CONCERNS have been aired about emergency medical cover at Birmingham International Airport after it was revealed its round-the-clock paramedic presence is to be ditched and replaced by staff trained in basic first-aid.
The move is thought to be part of a cost-cutting regime at the airport as it seeks to raise funds for its runway extension.
But one disgruntled member of staff has lambasted the move, which is due to take effect in November.
It marks the end of a contract with West Midlands Ambulance Service to provide a paramedic on site 24-hours-a-day, seven-days-a-week, believed to be worth around £200,000 each year.
The worker, who did not wish to be named, said: “They are going to get rid of a paramedic on duty and replace them with a basic first-aid person who can’t even administer drugs. I think it is absolutely despicable.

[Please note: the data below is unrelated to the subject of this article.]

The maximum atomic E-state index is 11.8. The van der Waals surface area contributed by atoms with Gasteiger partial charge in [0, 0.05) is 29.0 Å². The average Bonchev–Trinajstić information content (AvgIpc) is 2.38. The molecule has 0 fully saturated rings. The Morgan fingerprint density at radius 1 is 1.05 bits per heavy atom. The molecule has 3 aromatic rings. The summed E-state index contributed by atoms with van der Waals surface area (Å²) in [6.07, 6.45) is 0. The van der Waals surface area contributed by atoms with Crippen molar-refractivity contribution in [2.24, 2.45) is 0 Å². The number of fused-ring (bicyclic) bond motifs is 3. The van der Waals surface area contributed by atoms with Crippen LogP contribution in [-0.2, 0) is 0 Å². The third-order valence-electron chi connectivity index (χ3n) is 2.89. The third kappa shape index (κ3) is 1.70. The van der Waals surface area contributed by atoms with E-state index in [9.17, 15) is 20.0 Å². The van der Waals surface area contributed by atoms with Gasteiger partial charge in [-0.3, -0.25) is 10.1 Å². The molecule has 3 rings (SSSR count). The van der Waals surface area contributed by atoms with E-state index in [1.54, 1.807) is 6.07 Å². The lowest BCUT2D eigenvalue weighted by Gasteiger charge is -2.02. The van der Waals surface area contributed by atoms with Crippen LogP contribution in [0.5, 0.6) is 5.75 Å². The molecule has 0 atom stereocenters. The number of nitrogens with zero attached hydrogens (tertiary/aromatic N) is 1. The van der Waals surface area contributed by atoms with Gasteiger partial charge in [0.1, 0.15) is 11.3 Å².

“There has always been a qualified medical person there - before this contract we had our own nurses which they got rid of.
“They say they are going to send staff on first-aid courses but how is that an adequate replacement for a fully-trained paramedic.”
The concerned worker said the current system saw paramedics kept busy, particularly during peak holiday times.
“The paramedic can be called out up to 20 times a day in the summer season - anything from people who are taken ill on planes to holiday-makers collapsing in the terminal,” they added. It would all seem to be about saving money but you can’t put a price on somebody’s life. People who work here are disgusted by the proposal.”
An airport spokesperson confirmed medical cover arrangements were being changed in November and added: “In line with other UK airports, we have decided to implement a network of trained first-aiders for ‘first response’ before the emergency services arrive.”